E.J. Manuel takes skyrocketing NFL draft stock in stride

Florida State quarterback E.J. Manuel throws against Northern Illinois during the Orange Bowl in...

Florida State quarterback E.J. Manuel throws against Northern Illinois during the Orange Bowl in Miami, Fla., Jan. 1, 2013. (JOE SKIPPER/Reuters)

JOHN KRYK, QMI Agency

, Last Updated: 9:57 PM ET

Minutes after finding out he suddenly has become the fastest-rising quarterback in this year’s NFL draft class, E.J. Manuel wasn’t exactly jumping up and down with excitement.

“I’m happy to hear it,” Manuel told QMI Agency matter-of-factly by phone early Thursday night, minutes before boarding a jet out of central Florida after taking part in Jon Gruden’s quarterback camp for ESPN.

“I understand that there’s a lot more work to be done, so I’m not going to get complacent with it. I’ve never really paid that much attention to rankings, but it’s nice to finally start getting a little bit of respect.”

On Thursday afternoon, Mike Mayock of NFL Network issued the third incarnation of his top five position-by-position rankings for the April 25-27 draft. And there was a huge surprise.

After not even having Manuel ranked before the scouting combine in Indianapolis two weeks ago, Mayock raised the Florida State gunslinger to No. 2 behind West Virginia’s Geno Smith.

It’s the first time any of the top draft experts has dropped either Smith or USC’s Matt Barkley from their Top 2.

Mayock rounded out his latest top five quarterbacks with Barkley at No. 3, Mike Glennon of North Carolina State at No. 4 and a tie between Syracuse’s Ryan Nassib and Oklahoma’s Landry Jones at No. 5.

“The first three tapes I saw of Manuel prior to the (late January) Senior Bowl included the Florida game,” Mayock told NFL Network’s Path to the Draft show on Thursday, “and that’s probably the worst game he ever played … so I had a little bit of a bad taste in my mouth heading into the Senior Bowl.

“Coming out of the combine, I felt like there was a quiet buzz among some of the teams. Not just his workout. More importantly to me, they like the kid, they think he’s smart, and in the meeting rooms at night he passed the test.”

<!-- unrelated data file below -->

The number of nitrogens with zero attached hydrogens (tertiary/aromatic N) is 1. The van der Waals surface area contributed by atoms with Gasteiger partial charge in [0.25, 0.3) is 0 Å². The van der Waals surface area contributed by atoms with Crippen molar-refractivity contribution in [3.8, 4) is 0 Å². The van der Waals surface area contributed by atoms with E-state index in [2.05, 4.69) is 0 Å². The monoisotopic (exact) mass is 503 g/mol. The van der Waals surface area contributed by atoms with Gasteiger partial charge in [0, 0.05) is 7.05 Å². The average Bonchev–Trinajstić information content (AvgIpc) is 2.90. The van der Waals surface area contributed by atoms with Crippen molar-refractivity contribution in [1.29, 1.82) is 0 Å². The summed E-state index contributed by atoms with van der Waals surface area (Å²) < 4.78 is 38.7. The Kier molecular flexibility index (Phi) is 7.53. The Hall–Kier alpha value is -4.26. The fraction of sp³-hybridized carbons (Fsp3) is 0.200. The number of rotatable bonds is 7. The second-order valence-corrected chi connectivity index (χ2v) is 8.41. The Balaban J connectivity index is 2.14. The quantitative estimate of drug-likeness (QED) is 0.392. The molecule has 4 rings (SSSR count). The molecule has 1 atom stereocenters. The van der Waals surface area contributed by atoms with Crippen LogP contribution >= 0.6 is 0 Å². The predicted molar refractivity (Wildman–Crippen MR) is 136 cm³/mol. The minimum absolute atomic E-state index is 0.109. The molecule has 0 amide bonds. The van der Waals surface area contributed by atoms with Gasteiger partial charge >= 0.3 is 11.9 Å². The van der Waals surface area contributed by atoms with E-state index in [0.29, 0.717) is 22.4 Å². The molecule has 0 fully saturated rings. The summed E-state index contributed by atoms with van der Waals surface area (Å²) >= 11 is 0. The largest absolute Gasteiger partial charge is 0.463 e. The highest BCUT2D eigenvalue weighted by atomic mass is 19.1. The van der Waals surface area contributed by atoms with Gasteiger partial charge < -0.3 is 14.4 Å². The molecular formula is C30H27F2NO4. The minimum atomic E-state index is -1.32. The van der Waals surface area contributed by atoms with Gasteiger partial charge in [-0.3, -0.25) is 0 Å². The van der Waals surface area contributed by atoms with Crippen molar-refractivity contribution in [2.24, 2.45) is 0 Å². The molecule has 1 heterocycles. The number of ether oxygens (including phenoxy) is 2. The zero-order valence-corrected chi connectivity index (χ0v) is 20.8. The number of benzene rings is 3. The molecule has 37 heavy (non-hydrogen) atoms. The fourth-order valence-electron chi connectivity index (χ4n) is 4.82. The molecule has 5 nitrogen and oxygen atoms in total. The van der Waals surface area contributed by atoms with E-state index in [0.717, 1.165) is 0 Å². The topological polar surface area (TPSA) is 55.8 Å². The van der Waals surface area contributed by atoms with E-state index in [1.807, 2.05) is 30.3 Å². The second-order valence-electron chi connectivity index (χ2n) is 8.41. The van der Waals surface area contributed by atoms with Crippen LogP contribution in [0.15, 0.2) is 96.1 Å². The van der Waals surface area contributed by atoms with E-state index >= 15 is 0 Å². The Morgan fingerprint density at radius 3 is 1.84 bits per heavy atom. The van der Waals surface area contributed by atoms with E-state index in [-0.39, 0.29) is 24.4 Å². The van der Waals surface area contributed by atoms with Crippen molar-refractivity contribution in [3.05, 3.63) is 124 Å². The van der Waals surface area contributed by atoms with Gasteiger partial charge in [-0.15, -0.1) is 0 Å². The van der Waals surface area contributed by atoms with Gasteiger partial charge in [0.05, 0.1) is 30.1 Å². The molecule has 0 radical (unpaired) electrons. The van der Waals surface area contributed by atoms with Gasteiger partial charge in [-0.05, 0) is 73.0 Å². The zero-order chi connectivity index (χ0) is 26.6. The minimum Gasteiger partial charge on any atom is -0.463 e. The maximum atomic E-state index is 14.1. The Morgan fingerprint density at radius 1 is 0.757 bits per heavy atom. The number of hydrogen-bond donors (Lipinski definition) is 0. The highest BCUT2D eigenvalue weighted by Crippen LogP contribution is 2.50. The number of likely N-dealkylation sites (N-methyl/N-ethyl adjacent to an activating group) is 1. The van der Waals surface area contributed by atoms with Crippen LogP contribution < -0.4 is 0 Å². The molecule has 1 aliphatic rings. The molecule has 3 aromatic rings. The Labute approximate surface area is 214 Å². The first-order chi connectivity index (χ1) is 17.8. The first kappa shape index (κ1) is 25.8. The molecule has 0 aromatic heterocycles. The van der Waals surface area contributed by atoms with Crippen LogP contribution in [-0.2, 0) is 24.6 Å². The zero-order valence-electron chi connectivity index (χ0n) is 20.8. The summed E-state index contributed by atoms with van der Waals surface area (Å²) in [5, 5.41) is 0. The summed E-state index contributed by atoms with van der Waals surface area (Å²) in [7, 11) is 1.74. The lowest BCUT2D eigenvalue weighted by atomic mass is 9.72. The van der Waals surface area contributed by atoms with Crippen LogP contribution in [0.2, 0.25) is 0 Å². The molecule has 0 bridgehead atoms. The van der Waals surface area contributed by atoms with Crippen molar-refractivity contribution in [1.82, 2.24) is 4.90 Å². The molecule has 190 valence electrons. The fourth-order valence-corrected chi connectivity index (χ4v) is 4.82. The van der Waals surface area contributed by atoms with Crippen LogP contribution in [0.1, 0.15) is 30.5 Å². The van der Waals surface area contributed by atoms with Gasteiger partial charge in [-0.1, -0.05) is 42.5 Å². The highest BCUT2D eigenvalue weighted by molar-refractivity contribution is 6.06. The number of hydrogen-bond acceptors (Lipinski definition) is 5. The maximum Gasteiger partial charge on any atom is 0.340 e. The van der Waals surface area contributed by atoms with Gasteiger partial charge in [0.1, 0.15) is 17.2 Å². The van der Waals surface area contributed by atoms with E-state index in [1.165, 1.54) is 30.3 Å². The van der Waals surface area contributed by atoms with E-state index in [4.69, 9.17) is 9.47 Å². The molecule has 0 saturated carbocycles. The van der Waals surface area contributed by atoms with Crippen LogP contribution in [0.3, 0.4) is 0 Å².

Manuel said the latter was precisely his intention.

“The biggest thing I wanted to do at the combine was to interview well, and allow coaches and GMs the opportunity to understand my personality, and see how much football I really understand and know,” he said.

“I also wanted to (do well in the drills) – and throw the ball well.”

You get that? Manuel’s on-field performance was secondary to him. That’s pretty much the same thing he told me in late January. Believe me, most combine invitees instead focused their prep for the drills.

It says a lot about Manuel’s character, not to mention the supreme confidence the 6-foot-5, 237-pounder has in his top-end athletic skills.

And what skills.

Manuel was the fastest of the 13 quarterbacks who took part in on-field work at the combine, running the 40 in 4.65 seconds. He also was the top performer in four of the other six drills: broad jump (118.0 inches), vertical jump (34.0 inches), 3-cone drill (7.08 seconds) and 20-yard shuttle (4.21 seconds).

In their 15-minute interview sessions, teams grilled Manuel on the white board – as they do with most players – to gauge him on his football knowledge.

“That went really well,” Manuel said. “I think that’s probably one of my better attributes … I think that’s where the scouts, GMs, coaches and actual decision-makers in the league are starting to say, ‘Hey, this kid is actually really good,’ and I feel that’s why I’m starting to get a lot more attention.”

It’s also because he’s so tall, athletic, has a gun for an arm and, yes, also because he’s African-American. Manuel has long had to fight the “running quarterback” label.

In reality, he didn’t run much at all at Florida State. Manuel thinks of himself as a pocket passer – a true NFL-style quarterback.

Not that he’s opposed to running some read-option at the pro level.

“I think that’s just added value for whatever team drafts me.

“At the end of the day, no matter what kind of quarterback you are, (NFL talent evaluators) want to ask you about winning games. I’d say that was the biggest thing at the combine.”

So did he leave Indy with the sense that he’d impressed teams?

“I think so,” Manuel said. “My father really prepared me well, also my agent. They tell me what I need to hear, not necessarily always what I want to hear. They all offer great feedback.”

The fourth annual made-for-ESPN Gruden camp, airing April 4, features nine of the top draft-eligible quarterbacks.

Next for Manuel in the pre-draft process is prepping for Florida State’s pro day on March 19 – his 23rd birthday – when he’ll again throw for NFL scouts, some of whom probably remain unconvinced Manuel is anything but a mid-round pick.

“There are always going to be naysayers, but that motivates me,” Manuel said.

The number of naysayers, however, is dropping dramatically.

john.kryk@sunmedia.ca

@JohnKryk

blogs.canoe.ca/krykslants/


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